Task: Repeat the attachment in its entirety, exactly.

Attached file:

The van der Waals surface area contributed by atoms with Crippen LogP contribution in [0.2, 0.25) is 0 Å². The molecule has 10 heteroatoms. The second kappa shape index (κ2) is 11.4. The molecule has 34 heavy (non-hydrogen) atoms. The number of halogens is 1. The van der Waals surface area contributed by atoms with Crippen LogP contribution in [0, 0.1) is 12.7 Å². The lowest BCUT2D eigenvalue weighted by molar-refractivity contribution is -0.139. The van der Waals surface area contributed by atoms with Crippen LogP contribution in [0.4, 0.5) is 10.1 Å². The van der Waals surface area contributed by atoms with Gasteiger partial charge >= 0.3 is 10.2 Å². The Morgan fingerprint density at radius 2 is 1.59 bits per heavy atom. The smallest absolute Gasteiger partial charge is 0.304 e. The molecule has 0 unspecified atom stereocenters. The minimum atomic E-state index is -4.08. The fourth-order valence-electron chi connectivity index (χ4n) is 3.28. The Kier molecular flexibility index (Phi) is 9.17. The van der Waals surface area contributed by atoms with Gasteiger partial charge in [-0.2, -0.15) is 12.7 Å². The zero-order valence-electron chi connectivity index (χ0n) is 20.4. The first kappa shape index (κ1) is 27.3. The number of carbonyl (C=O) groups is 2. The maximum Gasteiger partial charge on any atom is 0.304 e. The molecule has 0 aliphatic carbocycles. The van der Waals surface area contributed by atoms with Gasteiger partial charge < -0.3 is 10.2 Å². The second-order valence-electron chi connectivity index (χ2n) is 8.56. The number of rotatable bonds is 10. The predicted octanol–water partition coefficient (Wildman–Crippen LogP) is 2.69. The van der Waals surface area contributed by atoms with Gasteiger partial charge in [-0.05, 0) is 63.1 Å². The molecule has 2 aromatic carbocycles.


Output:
The van der Waals surface area contributed by atoms with Crippen LogP contribution in [0.2, 0.25) is 0 Å². The molecule has 10 heteroatoms. The second kappa shape index (κ2) is 11.4. The molecule has 34 heavy (non-hydrogen) atoms. The number of halogens is 1. The van der Waals surface area contributed by atoms with Crippen LogP contribution in [0, 0.1) is 12.7 Å². The lowest BCUT2D eigenvalue weighted by molar-refractivity contribution is -0.139. The van der Waals surface area contributed by atoms with Crippen LogP contribution in [0.4, 0.5) is 10.1 Å². The van der Waals surface area contributed by atoms with Gasteiger partial charge >= 0.3 is 10.2 Å². The Morgan fingerprint density at radius 2 is 1.59 bits per heavy atom. The smallest absolute Gasteiger partial charge is 0.304 e. The molecule has 0 unspecified atom stereocenters. The minimum atomic E-state index is -4.08. The fourth-order valence-electron chi connectivity index (χ4n) is 3.28. The Kier molecular flexibility index (Phi) is 9.17. The van der Waals surface area contributed by atoms with Gasteiger partial charge in [-0.2, -0.15) is 12.7 Å². The zero-order valence-electron chi connectivity index (χ0n) is 20.4. The first kappa shape index (κ1) is 27.3. The number of carbonyl (C=O) groups is 2. The maximum Gasteiger partial charge on any atom is 0.304 e. The molecule has 0 aliphatic carbocycles. The van der Waals surface area contributed by atoms with Gasteiger partial charge < -0.3 is 10.2 Å². The second-order valence-electron chi connectivity index (χ2n) is 8.56. The number of rotatable bonds is 10. The predicted octanol–water partition coefficient (Wildman–Crippen LogP) is 2.69. The van der Waals surface area contributed by atoms with Gasteiger partial charge in [-0.05, 0) is 63.1 Å². The molecule has 2 aromatic carbocycles.